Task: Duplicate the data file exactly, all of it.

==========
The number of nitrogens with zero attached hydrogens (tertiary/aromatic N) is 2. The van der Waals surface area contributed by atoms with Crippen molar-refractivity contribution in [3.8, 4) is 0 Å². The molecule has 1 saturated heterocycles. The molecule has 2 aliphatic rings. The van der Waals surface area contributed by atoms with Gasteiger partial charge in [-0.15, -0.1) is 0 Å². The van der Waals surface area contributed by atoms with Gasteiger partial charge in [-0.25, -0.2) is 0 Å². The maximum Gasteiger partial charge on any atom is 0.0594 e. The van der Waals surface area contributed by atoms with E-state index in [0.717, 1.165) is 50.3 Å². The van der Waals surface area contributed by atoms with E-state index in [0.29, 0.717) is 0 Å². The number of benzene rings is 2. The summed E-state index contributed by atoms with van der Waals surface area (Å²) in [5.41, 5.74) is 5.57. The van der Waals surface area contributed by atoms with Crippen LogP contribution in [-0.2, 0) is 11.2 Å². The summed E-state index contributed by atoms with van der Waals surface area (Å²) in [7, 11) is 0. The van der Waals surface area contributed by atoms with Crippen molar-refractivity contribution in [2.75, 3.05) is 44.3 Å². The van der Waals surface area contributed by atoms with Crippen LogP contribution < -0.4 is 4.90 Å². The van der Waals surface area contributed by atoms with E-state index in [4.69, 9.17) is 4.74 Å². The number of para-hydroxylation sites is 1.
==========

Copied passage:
The number of nitrogens with zero attached hydrogens (tertiary/aromatic N) is 2. The van der Waals surface area contributed by atoms with Crippen molar-refractivity contribution in [3.8, 4) is 0 Å². The molecule has 1 saturated heterocycles. The molecule has 2 aliphatic rings. The van der Waals surface area contributed by atoms with Gasteiger partial charge in [-0.15, -0.1) is 0 Å². The van der Waals surface area contributed by atoms with Gasteiger partial charge in [-0.25, -0.2) is 0 Å². The maximum Gasteiger partial charge on any atom is 0.0594 e. The van der Waals surface area contributed by atoms with E-state index in [0.717, 1.165) is 50.3 Å². The van der Waals surface area contributed by atoms with E-state index in [0.29, 0.717) is 0 Å². The number of benzene rings is 2. The summed E-state index contributed by atoms with van der Waals surface area (Å²) in [5.41, 5.74) is 5.57. The van der Waals surface area contributed by atoms with Crippen LogP contribution in [-0.2, 0) is 11.2 Å². The summed E-state index contributed by atoms with van der Waals surface area (Å²) in [7, 11) is 0. The van der Waals surface area contributed by atoms with Crippen molar-refractivity contribution in [2.75, 3.05) is 44.3 Å². The van der Waals surface area contributed by atoms with Crippen LogP contribution < -0.4 is 4.90 Å². The van der Waals surface area contributed by atoms with E-state index in [4.69, 9.17) is 4.74 Å². The number of para-hydroxylation sites is 1.